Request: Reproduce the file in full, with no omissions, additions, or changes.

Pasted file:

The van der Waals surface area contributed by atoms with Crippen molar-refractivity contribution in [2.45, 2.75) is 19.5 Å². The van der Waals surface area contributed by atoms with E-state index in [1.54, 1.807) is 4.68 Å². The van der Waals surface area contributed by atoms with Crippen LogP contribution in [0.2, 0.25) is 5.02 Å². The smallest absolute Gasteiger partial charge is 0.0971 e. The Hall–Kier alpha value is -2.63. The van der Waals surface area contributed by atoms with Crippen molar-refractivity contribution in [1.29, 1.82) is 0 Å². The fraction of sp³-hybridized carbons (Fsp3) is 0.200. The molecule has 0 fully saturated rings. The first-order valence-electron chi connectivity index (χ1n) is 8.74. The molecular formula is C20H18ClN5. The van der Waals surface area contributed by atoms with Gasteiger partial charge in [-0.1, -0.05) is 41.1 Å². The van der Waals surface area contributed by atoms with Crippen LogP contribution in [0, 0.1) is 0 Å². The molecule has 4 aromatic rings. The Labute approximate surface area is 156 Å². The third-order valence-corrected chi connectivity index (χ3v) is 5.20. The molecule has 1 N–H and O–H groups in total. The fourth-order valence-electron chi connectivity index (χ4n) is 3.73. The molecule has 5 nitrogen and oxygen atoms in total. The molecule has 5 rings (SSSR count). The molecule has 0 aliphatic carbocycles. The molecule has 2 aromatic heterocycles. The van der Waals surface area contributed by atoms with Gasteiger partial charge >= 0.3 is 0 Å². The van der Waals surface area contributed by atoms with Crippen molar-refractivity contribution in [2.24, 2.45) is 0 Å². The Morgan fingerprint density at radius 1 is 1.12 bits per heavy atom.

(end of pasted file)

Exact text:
The van der Waals surface area contributed by atoms with Crippen molar-refractivity contribution in [2.45, 2.75) is 19.5 Å². The van der Waals surface area contributed by atoms with E-state index in [1.54, 1.807) is 4.68 Å². The van der Waals surface area contributed by atoms with Crippen LogP contribution in [0.2, 0.25) is 5.02 Å². The smallest absolute Gasteiger partial charge is 0.0971 e. The Hall–Kier alpha value is -2.63. The van der Waals surface area contributed by atoms with Crippen molar-refractivity contribution in [1.29, 1.82) is 0 Å². The fraction of sp³-hybridized carbons (Fsp3) is 0.200. The molecule has 0 fully saturated rings. The first-order valence-electron chi connectivity index (χ1n) is 8.74. The molecular formula is C20H18ClN5. The van der Waals surface area contributed by atoms with Gasteiger partial charge in [-0.1, -0.05) is 41.1 Å². The van der Waals surface area contributed by atoms with Crippen LogP contribution in [0, 0.1) is 0 Å². The molecule has 4 aromatic rings. The Labute approximate surface area is 156 Å². The third-order valence-corrected chi connectivity index (χ3v) is 5.20. The molecule has 1 N–H and O–H groups in total. The fourth-order valence-electron chi connectivity index (χ4n) is 3.73. The molecule has 5 nitrogen and oxygen atoms in total. The molecule has 5 rings (SSSR count). The molecule has 0 aliphatic carbocycles. The molecule has 2 aromatic heterocycles. The van der Waals surface area contributed by atoms with Gasteiger partial charge >= 0.3 is 0 Å². The van der Waals surface area contributed by atoms with Crippen molar-refractivity contribution in [2.24, 2.45) is 0 Å². The Morgan fingerprint density at radius 1 is 1.12 bits per heavy atom.